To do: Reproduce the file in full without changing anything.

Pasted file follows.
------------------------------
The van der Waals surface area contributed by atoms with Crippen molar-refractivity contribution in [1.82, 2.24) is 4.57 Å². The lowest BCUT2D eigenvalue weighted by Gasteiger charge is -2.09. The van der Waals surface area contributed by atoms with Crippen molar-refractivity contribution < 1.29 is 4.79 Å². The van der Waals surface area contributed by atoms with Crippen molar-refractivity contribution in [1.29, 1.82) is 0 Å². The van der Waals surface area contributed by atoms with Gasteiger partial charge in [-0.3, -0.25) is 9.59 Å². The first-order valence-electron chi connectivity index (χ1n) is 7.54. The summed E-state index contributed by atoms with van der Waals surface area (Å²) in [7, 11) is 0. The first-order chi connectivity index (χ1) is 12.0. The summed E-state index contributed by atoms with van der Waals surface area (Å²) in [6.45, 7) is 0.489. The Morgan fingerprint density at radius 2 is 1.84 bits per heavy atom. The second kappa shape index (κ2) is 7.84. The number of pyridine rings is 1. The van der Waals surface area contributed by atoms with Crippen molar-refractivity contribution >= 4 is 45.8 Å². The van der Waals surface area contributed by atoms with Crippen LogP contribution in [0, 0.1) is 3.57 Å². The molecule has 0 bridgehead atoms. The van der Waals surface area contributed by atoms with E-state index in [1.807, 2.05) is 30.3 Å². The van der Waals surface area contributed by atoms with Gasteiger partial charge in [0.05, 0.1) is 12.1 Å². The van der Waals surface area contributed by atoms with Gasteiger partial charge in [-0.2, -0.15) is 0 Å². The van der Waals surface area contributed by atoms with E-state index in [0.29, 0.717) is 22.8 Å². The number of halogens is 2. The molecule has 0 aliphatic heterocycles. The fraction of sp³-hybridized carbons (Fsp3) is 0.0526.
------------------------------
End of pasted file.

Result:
The van der Waals surface area contributed by atoms with Crippen molar-refractivity contribution in [1.82, 2.24) is 4.57 Å². The lowest BCUT2D eigenvalue weighted by Gasteiger charge is -2.09. The van der Waals surface area contributed by atoms with Crippen molar-refractivity contribution < 1.29 is 4.79 Å². The van der Waals surface area contributed by atoms with Crippen molar-refractivity contribution in [1.29, 1.82) is 0 Å². The van der Waals surface area contributed by atoms with Gasteiger partial charge in [-0.3, -0.25) is 9.59 Å². The first-order valence-electron chi connectivity index (χ1n) is 7.54. The summed E-state index contributed by atoms with van der Waals surface area (Å²) in [7, 11) is 0. The first-order chi connectivity index (χ1) is 12.0. The summed E-state index contributed by atoms with van der Waals surface area (Å²) in [6.45, 7) is 0.489. The Morgan fingerprint density at radius 2 is 1.84 bits per heavy atom. The second kappa shape index (κ2) is 7.84. The number of pyridine rings is 1. The van der Waals surface area contributed by atoms with Crippen molar-refractivity contribution >= 4 is 45.8 Å². The van der Waals surface area contributed by atoms with Crippen LogP contribution in [0, 0.1) is 3.57 Å². The molecule has 0 bridgehead atoms. The van der Waals surface area contributed by atoms with E-state index in [1.807, 2.05) is 30.3 Å². The van der Waals surface area contributed by atoms with Gasteiger partial charge in [0.05, 0.1) is 12.1 Å². The van der Waals surface area contributed by atoms with Gasteiger partial charge in [-0.2, -0.15) is 0 Å². The van der Waals surface area contributed by atoms with E-state index in [0.29, 0.717) is 22.8 Å². The number of halogens is 2. The molecule has 0 aliphatic heterocycles. The fraction of sp³-hybridized carbons (Fsp3) is 0.0526.